The Future Tense of English
The future tense simply indicates an action that will happen in the future. Of course, unlike the tenses of the present and past, there is no way of knowing whether the action will actually take place. In both Latin and English, the future tense is used just like the other tenses; they state the future action as if it will definitely take place. Theoretical or idealistic actions are expressed with the subjunctive mood. There is no future subjunctive mood because something can not be grammatically theoretical or ideal and at the same time be expected to happen in the future. One or the other must be chosen.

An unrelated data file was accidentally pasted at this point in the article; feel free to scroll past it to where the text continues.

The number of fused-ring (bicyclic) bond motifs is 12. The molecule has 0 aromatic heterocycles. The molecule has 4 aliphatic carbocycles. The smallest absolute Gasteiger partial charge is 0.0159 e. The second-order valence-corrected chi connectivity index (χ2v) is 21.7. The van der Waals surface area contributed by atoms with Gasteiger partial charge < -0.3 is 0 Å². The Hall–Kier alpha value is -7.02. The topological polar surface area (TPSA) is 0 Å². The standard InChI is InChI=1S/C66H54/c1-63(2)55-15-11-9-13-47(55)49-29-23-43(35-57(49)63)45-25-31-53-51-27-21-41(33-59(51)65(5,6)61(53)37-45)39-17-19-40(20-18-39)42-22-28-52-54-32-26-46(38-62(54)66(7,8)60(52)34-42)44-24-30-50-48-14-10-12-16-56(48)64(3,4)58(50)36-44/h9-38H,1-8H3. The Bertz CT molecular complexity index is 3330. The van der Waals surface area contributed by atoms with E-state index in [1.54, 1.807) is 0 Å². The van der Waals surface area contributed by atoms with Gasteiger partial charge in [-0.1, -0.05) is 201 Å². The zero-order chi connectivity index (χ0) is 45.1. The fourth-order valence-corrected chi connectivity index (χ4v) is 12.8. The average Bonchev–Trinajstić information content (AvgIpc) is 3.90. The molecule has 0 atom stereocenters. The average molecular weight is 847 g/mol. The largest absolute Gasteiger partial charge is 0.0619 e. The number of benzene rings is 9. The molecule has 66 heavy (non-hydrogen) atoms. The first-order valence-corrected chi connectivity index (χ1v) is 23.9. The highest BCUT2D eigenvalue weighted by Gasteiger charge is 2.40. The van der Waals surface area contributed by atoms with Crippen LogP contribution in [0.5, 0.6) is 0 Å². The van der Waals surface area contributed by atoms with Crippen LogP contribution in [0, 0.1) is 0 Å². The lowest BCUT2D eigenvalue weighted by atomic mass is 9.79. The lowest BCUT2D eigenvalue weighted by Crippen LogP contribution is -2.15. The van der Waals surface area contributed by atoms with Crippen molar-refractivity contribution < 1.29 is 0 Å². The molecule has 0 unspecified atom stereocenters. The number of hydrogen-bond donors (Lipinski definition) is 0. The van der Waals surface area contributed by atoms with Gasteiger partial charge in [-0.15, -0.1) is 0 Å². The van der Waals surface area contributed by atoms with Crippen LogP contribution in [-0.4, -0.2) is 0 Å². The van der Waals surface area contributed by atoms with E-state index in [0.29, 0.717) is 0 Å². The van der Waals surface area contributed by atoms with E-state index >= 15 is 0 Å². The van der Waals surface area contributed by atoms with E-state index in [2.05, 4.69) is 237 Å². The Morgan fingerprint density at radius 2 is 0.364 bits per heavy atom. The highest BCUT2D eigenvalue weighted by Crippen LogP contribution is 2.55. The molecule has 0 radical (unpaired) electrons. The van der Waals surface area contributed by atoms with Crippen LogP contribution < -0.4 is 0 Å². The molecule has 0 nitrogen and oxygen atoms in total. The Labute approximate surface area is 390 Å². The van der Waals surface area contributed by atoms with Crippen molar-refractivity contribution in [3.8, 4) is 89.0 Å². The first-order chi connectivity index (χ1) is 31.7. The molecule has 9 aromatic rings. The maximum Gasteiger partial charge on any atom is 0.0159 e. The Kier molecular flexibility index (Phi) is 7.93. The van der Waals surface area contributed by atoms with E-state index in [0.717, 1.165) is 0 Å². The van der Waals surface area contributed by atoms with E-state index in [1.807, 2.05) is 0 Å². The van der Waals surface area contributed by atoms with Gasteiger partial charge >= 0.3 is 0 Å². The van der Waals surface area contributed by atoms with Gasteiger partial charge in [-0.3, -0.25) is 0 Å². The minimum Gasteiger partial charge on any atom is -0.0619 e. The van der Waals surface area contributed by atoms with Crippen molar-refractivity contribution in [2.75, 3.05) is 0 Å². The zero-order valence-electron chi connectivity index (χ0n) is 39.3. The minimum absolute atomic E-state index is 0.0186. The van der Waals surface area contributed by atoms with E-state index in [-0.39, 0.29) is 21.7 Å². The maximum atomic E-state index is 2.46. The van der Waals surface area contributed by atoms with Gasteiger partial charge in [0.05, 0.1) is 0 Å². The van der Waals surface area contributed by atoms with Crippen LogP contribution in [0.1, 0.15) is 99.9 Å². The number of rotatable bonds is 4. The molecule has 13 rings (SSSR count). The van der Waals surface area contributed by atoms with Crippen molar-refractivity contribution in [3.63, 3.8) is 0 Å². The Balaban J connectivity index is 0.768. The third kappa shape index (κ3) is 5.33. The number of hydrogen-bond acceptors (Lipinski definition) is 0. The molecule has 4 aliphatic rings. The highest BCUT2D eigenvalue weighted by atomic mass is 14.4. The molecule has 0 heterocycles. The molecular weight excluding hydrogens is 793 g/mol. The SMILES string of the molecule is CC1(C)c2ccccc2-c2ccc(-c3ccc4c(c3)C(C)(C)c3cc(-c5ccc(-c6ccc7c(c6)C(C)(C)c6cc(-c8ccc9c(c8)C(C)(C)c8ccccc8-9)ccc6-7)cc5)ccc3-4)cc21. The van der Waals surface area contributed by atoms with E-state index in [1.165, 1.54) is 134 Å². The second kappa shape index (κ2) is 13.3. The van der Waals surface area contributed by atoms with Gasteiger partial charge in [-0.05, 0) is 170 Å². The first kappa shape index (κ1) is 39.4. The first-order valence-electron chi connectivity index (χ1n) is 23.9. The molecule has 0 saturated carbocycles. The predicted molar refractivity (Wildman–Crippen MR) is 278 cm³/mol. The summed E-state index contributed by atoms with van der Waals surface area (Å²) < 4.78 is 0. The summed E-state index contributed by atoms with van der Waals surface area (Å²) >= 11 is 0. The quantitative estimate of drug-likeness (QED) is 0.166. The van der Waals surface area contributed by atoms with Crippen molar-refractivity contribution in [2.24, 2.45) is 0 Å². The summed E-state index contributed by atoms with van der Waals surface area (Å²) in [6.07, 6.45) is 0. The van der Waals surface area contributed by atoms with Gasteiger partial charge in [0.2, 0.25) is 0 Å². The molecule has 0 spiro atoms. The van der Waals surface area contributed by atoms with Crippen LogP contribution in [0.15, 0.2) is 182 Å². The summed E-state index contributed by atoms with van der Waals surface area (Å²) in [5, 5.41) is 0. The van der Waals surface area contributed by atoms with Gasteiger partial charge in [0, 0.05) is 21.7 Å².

The words “will" and “shall" are the auxiliary words used to indicate the future tense. Some scholars believe that “shall" is reserved only for first person verbs and “will" is to be used with the second and third person, as in:
I/We shall go to the field.
You (singular and plural) will go to the field
He/She/It/They will go to the field
However, “shall" is falling into disuse. Often, both “will" and “shall" are shortened to “’ll", as in:
I’ll go to the field
You’ll go to the field
He’ll go to the field
Since “’ll" can be used in place of both “will" and “shall", a writer or speaker can avoid choosing.